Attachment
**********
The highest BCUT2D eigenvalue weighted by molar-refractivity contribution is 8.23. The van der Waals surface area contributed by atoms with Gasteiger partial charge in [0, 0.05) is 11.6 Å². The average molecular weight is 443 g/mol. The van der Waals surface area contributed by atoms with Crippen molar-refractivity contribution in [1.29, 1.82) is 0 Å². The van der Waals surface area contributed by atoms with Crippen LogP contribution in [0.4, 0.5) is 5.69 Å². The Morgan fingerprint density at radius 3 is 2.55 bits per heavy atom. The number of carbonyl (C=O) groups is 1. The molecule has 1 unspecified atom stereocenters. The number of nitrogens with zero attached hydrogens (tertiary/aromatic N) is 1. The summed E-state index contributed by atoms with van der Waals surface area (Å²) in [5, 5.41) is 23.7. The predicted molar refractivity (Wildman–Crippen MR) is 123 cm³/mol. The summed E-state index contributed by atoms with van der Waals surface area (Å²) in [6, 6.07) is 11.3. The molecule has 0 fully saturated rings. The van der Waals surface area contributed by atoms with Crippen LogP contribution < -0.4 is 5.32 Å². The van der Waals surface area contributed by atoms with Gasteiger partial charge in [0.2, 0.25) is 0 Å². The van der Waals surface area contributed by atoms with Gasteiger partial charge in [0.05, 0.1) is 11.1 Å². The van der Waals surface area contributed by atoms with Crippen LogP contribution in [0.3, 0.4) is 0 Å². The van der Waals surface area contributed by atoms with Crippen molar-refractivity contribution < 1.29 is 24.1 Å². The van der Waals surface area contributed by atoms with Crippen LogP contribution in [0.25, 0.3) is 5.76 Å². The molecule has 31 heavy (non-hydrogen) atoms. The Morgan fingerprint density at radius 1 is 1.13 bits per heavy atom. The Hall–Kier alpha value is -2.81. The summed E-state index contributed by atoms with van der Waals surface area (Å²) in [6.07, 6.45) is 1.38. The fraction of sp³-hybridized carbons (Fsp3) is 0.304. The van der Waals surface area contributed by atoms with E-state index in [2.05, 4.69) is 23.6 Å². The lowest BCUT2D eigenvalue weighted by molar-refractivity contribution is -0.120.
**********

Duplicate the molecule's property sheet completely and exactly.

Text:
The highest BCUT2D eigenvalue weighted by molar-refractivity contribution is 8.23. The van der Waals surface area contributed by atoms with Gasteiger partial charge in [0, 0.05) is 11.6 Å². The average molecular weight is 443 g/mol. The van der Waals surface area contributed by atoms with Crippen molar-refractivity contribution in [1.29, 1.82) is 0 Å². The van der Waals surface area contributed by atoms with Crippen LogP contribution in [0.4, 0.5) is 5.69 Å². The Morgan fingerprint density at radius 3 is 2.55 bits per heavy atom. The number of carbonyl (C=O) groups is 1. The molecule has 1 unspecified atom stereocenters. The number of nitrogens with zero attached hydrogens (tertiary/aromatic N) is 1. The summed E-state index contributed by atoms with van der Waals surface area (Å²) in [5, 5.41) is 23.7. The predicted molar refractivity (Wildman–Crippen MR) is 123 cm³/mol. The summed E-state index contributed by atoms with van der Waals surface area (Å²) in [6, 6.07) is 11.3. The molecule has 0 fully saturated rings. The van der Waals surface area contributed by atoms with Crippen LogP contribution < -0.4 is 5.32 Å². The van der Waals surface area contributed by atoms with Gasteiger partial charge in [0.2, 0.25) is 0 Å². The van der Waals surface area contributed by atoms with Gasteiger partial charge in [0.05, 0.1) is 11.1 Å². The van der Waals surface area contributed by atoms with Crippen LogP contribution in [0.3, 0.4) is 0 Å². The van der Waals surface area contributed by atoms with Crippen molar-refractivity contribution < 1.29 is 24.1 Å². The van der Waals surface area contributed by atoms with Crippen LogP contribution in [0.25, 0.3) is 5.76 Å². The molecule has 31 heavy (non-hydrogen) atoms. The Morgan fingerprint density at radius 1 is 1.13 bits per heavy atom. The Hall–Kier alpha value is -2.81. The summed E-state index contributed by atoms with van der Waals surface area (Å²) in [6.07, 6.45) is 1.38. The fraction of sp³-hybridized carbons (Fsp3) is 0.304. The van der Waals surface area contributed by atoms with E-state index in [2.05, 4.69) is 23.6 Å². The lowest BCUT2D eigenvalue weighted by molar-refractivity contribution is -0.120.